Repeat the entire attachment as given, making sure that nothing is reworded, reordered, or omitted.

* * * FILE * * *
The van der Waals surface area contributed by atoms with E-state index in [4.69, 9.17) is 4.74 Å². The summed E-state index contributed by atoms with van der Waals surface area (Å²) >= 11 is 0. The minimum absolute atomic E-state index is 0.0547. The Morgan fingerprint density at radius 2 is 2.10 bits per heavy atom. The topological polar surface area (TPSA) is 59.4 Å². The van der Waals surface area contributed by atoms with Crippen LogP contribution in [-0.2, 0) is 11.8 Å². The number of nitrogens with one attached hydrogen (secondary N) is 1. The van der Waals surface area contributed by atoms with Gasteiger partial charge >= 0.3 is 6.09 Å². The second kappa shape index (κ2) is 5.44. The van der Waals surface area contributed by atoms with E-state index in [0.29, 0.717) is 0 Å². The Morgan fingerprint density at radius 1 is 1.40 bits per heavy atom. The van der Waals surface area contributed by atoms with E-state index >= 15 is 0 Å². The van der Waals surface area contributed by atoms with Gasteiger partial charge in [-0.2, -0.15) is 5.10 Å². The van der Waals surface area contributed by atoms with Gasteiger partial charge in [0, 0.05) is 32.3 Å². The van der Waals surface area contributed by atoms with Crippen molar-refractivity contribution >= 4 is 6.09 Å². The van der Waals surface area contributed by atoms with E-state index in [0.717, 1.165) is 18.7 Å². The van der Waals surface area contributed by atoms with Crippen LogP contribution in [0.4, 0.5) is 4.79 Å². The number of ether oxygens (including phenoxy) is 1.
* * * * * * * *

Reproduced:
The van der Waals surface area contributed by atoms with E-state index in [4.69, 9.17) is 4.74 Å². The summed E-state index contributed by atoms with van der Waals surface area (Å²) >= 11 is 0. The minimum absolute atomic E-state index is 0.0547. The Morgan fingerprint density at radius 2 is 2.10 bits per heavy atom. The topological polar surface area (TPSA) is 59.4 Å². The van der Waals surface area contributed by atoms with Crippen LogP contribution in [-0.2, 0) is 11.8 Å². The number of nitrogens with one attached hydrogen (secondary N) is 1. The van der Waals surface area contributed by atoms with Gasteiger partial charge >= 0.3 is 6.09 Å². The second kappa shape index (κ2) is 5.44. The van der Waals surface area contributed by atoms with E-state index in [0.29, 0.717) is 0 Å². The Morgan fingerprint density at radius 1 is 1.40 bits per heavy atom. The van der Waals surface area contributed by atoms with E-state index >= 15 is 0 Å². The van der Waals surface area contributed by atoms with Gasteiger partial charge in [-0.2, -0.15) is 5.10 Å². The van der Waals surface area contributed by atoms with Gasteiger partial charge in [0, 0.05) is 32.3 Å². The van der Waals surface area contributed by atoms with Crippen molar-refractivity contribution >= 4 is 6.09 Å². The van der Waals surface area contributed by atoms with E-state index in [0.717, 1.165) is 18.7 Å². The van der Waals surface area contributed by atoms with Crippen LogP contribution in [0.4, 0.5) is 4.79 Å². The number of ether oxygens (including phenoxy) is 1.